Kickapoo Reservation

The enumeration of the Kickapoos was made before my arrival, but upon examination I find that it was correctly done.

The mental capacity of these people is high. They are smart, intelligent, and bright men and women. Their physical condition is good, and they are a clean, vigorous, and upright people.

Their economical condition shows many evidences of prosperity. They are raising good crops for the season. They are every year breaking up additional prairie land, fencing in their fields, improving their homes, setting out fruit trees, cutting fodder like white farmers, and otherwise adding to their comforts and purses. Virtue in both sexes is the rule. There is a growing disposition of the man to work and provide for the wants of the family, while the woman cares for the home and brings up the children. They have a church, built by themselves, and native preachers. They hold services twice on the Sabbath, regardless of the weather, and always with a good attendance. The preaching is in the native language. They are told to do right, to be honest, to be sober, to be industrious, to raise good crops, to get cattle and hogs, to get good homes, and to live like good white people; to stop finding fault, and take hold of life like white men; to be good husbands, wives, and children; to be virtuous men and women, and get better and do better every day and every year; to surround their homes with trees, cultivate good gardens, and plant fruit trees. Their creed is morality, duty, and honesty; they do not belong to any religious denomination, and are entirely independent of all other churches; but this creed is evidently doing a good work among this people, and in their own way. They have 2 native ministers, who are upright and respected men. They have attracted much attention recently.

These people, except in the color of their skin and their language, would be easily taken for early settlers in a new country. They all wear white men’s clothing. They are progressing steadily. In all things there is great, encouragement; except that many of the men out of the church will drink whisky. The children are sent to school, and a majority of the tribe speaks English. About 100 members, including children, are on their church roll. There is an officer of the church who is called “the whipper-in”, designed for the welfare of the children of the tribe, If any of the children absent themselves from church or behave badly when there, it is his duty to use the switch vigorously upon them and compel attendance at the services and good behavior.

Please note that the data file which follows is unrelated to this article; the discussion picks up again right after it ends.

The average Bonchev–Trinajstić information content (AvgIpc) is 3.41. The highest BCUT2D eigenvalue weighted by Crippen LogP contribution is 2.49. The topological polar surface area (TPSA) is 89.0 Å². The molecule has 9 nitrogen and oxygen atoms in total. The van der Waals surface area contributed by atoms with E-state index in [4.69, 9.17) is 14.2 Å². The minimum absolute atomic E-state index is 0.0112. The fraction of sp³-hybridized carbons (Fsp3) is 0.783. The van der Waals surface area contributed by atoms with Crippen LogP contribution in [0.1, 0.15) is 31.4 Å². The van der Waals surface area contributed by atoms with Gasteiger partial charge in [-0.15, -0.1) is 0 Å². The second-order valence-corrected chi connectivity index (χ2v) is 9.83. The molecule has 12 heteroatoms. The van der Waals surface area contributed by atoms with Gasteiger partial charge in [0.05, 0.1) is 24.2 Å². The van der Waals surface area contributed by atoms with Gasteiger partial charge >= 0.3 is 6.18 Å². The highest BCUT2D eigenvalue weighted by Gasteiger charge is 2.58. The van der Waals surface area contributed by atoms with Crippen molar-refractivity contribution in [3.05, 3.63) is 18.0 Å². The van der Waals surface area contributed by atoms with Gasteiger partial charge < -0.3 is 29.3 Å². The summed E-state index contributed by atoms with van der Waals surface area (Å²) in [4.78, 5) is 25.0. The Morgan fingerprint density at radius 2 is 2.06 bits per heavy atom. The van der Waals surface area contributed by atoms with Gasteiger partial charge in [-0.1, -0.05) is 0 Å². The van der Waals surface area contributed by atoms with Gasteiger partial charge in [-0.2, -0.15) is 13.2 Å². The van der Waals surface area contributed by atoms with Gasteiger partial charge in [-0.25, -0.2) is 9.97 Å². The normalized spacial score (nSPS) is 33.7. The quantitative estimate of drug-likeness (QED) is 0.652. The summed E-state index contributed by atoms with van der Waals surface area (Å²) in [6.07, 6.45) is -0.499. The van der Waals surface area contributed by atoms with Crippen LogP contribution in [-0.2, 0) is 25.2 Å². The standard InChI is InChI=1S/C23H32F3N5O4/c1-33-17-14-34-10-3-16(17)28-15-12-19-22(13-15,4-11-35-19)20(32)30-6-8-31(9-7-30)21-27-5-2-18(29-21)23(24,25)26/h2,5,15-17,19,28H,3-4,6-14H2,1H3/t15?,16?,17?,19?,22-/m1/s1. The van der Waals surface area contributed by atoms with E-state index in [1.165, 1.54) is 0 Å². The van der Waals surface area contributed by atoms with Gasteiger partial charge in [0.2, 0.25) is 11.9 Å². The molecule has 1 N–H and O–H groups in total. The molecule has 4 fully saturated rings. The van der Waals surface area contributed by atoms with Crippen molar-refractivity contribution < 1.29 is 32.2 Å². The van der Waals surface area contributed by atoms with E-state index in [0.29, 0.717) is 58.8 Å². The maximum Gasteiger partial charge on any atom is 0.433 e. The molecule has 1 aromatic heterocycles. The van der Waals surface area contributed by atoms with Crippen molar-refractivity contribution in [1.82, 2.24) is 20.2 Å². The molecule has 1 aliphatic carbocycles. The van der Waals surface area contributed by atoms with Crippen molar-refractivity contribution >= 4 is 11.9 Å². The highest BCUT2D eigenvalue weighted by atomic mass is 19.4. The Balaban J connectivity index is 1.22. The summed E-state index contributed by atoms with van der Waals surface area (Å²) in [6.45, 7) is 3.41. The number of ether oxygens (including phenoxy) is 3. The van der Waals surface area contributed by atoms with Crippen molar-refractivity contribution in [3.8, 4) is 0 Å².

The Kickapoos’ lands are their chief wealth, and many are now getting herds of cattle, hogs, and horses. The horses belonging to this tribe seem to be of much better stock than the ordinary Indian pony. Wheat, corn, and flax raising is quite an industry with them. Their houses are small frame buildings, comfortable, and built by themselves. They provide shelter for their stock in winter. Some have orchards, and nearly every house has a good well of water. They use stoves for cooking and for warming their houses, and sleep on bedsteads like the white people. Very few live in wigwams either in summer or winter.

These Indians are usually progressive in their ideas, but many are held back by their old chiefs, who oppose all progress and do not believe in improvements of any kind.

These old chiefs grieve because they have not their old influence and position, and also because they no longer receive the annuities of the tribe and the right to distribute them, They insist on the old Indian life, and say that when the Indian becomes educated and enlightened he will no longer be an Indian. They increase in number about as do the whites in a new country, the increase with them the last 10 years being a little over 5.5 per cent annually. They number 237, and hold 20,273 acres of land, which, divided among them, would give a little more than 85.5 acres each. Generally it would seem that allotment, unless the power to transfer is very carefully guarded for many years, would be disastrous to Indian tribes. Some years since 109 of this tribe were allotted their lands in severalty to the east of and near the present reservation. Only 27 of these people, by themselves or their heirs, now hold these lands, while the remaining 82 have disposed of their tracts, squandered their property, and are now living with the tribe on the reservation, and are a burden upon them; in fact half-way paupers, who are not counted as members of the tribe, but only as poor dependents. Their lands are valuable for agricultural purposes. They grow fine winter wheat, corn, oats, barley, rye, and flax, in fact all kinds of grain, fruits, vegetables, and grapes, of the finest quality. This land is well watered with streams, which in ordinary seasons afford an abundant supply of running water, while plenty of water is found a short distance below the surface of excellent quality. There is scarcely an acre of these lands which is not valuable either for cultivation or grazing. There seems to be ledge rock for all needed purposes and timber sufficient for fuel and posts. The agency buildings are in bad condition and have an appearance of neglect. The mission boarding houses also in very bad condition. One thousand five hundred dollars would be a very liberal estimate of its value.


Department of the Interior. Report on Indians Taxed and Indians not Taxed in the United States, Except Alaska at the Eleventh Census: 1890. Washington DC: Government Printing Office. 1894.

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